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General election result predictions by Harry McGee of The Irish Times; Mr McGee

Further to spectacularly incorrect General Election predictions from the Irish Independent and RTÉ….

…on February 5, Political Correspondent for The Irish Times Harry McGee laid out his predictions for last week’s general election.

As of February 3, the election polls had shown that, following six national election polls, the combined Fianna Fáil and Fine Gael vote was less than 44%, while Sinn Féin was polling more than twice its local election vote in 2019.

Mr McGee predicted that Fianna Fáil would win 53 seats; Fine Gael, 38; Sinn Féin, 28; Labour, 8; Greens, 14; Social Democrats, 3; Solidarity-PBP, 2; Others, 14.

However, his predictions were less unequivocal than that of his peers.

Fianna Fáil would go on to lose 7 seats, Fine Gael would lose 12 and Sinn Féin would gain 15.

The final tally saw Fianna Fáil with 38 seats (one of which was automatic as Seán Ó Fearghaíl is the Ceann Comhairle); Sinn Féin, 37; Fine Gael, 35; Greens, 12; Social Democrats, 6; Labour, 6; Solidarity-People Before Profit, 5; Independents, 19; Aontú, 1; Other, 1.

Mr McGee’s approach to his predictions differed to that of RTÉ and the Irish Independent‘s Fionnan Sheahan, in that he predicted where Fine Gael, Fianna Fáil and Sinn Féin would potentially lose and win seats.

Sinn Féin

Mr McGee predicted that Sinn Féin would possibly gain seats in Donegal, Dublin West, Wexford, Cavan-Monaghan, Mayo, Longford-Westmeath.

He also predicted the party would possibly lose seats in Dublin Mid-West, Louth, Cork East.

However, confusingly, although perhaps because of the polls, while making his prediction of Sinn Féin’s losses, he also predicted Sinn Féin’s seats were safe in these constituencies which might explain his side note:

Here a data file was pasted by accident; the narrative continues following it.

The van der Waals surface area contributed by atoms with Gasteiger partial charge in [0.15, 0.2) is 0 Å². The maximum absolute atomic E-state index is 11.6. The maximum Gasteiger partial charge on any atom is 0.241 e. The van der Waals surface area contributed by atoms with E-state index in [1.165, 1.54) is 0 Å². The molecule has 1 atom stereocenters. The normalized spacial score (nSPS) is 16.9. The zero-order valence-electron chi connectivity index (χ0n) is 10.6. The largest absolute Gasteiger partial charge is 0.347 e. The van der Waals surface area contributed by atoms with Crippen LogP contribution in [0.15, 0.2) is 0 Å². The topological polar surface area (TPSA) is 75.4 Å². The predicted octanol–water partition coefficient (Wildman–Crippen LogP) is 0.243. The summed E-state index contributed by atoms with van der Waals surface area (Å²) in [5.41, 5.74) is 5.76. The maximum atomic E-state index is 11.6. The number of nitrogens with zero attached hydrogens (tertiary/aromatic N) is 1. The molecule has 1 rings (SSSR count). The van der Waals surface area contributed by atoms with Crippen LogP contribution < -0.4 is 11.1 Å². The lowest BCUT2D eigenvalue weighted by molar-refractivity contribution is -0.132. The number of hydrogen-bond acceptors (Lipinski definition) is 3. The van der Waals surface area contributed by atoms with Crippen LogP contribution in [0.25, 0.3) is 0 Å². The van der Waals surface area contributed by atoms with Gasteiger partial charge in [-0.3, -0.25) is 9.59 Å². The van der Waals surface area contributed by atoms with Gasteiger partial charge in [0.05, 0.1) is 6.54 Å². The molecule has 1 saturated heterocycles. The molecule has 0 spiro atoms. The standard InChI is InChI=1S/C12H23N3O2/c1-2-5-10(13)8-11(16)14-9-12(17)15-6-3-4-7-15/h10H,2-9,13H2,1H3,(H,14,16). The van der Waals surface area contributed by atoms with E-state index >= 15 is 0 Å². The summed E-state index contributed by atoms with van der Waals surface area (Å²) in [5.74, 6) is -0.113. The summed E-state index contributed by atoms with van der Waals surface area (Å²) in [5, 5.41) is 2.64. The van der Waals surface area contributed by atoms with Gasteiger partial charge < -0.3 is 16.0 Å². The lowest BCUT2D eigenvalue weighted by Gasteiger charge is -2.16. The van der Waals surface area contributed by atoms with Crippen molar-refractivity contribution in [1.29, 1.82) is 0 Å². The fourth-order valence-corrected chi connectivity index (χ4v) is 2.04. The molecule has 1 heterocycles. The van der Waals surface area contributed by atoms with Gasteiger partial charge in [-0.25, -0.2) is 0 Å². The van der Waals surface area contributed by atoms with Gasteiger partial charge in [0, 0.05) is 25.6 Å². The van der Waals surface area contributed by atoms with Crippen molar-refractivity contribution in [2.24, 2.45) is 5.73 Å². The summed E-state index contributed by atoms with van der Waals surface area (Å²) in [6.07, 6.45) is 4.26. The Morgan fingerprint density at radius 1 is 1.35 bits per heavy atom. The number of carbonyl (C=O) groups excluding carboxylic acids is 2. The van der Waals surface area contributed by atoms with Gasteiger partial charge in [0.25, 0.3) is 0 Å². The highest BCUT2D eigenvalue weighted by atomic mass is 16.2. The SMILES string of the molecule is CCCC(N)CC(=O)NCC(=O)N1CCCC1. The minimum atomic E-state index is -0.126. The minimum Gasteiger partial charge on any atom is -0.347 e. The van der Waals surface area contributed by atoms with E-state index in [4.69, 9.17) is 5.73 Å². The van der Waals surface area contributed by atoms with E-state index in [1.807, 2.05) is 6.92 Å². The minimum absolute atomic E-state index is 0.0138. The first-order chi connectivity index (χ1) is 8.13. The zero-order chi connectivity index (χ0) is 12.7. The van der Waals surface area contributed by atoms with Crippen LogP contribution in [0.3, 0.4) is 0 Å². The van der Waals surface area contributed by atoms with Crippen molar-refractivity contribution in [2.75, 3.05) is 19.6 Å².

“I had another eight constituencies marked as potential losses for Sinn Féin. But that was a fortnight ago. And the world has changed since then.”

The results:

Sinn Féin gained 15 seats on top of the 22 it had at the start of the election, bringing their total to 37.

Donegal: Sinn Féin’s Pearse Doherty and Pádraig MacLochlainn won the top two seats.

Dublin West: Sinn Féin’s Paul Donnelly topped the poll and took the first seat after the first count.

Wexford: Sinn Féin’s Johnny Mythen topped the poll and took the first seat after the first count.

Cavan-Monaghan: Sinn Féin’s Matt Carthy and Pauline Tully took the first and third seats.

Mayo: Sinn Féin’s Rose Conway-Walsh took the second seat after securing 22.7% of the first-preference votes.

Longford-Westmeath: Sinn Féin’s Sorca Clarke took the first seat after the first count, after securing 21% of the first-preference votes.

Dublin Mid-West: Sinn Féin’s Eoin Ó Broin and Mark Ward took the top two seats after the first count.

Louth: Sinn Féin’s Imelda Munster and Ruairí Murchú took the top two seats after the first count.

Cork East: Sinn Féin’s Pat Buckley topped the poll with 23.1% of the first-preference votes.

Fine Gael

Mr McGee predicted that Fine Gael would possibly gain seats in Dublin Mid-West, Cork North-Central, Tipperary, Cavan-Monaghan, Cork North-West, Cork East, Dublin-Rathdown, Kerry, Longford-Westmeath, Galway East, Louth, Limerick City.

He also predicted that the party would possibly lose seats in Dun Laoghaire, Dublin North-West, Galway West, Dublin Bay South, Wexford, Clare, Dublin South-Central and Meath East.

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fitz[John Fitzgerald of the ESRI]

The ESRI predicted gross national product (GNP), which strips out the effects of multinational profit flows, would grow by 3.5 per cent this year, and by 3.7 per cent in 2015, rates of growth not seen since 2006.“After a long period of attrition, we are approaching the end of the very painful period of fiscal adjustment,” it said.

Yay.
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[Sunday Tribune, March 15, 2009]

Oh.

Ireland is now back on a growth path, says ESRI (irish Times)

Thanks Conor McCabe

 

They knew.

Tomorrow’s Sunday Independent.

Update:

It is documented how senior officials repeatedly removed, erased and dismissed such warnings in favour of more optimistic language.

A number of those senior civil servants implicated still occupy key positions in the Department of Finance and the Department of Public Expenditure and Reform.

Revealed: The Whistleblower Whose warnings Predicted Crash (Daniel McConnell and Tom Lyons, Sunday Independent)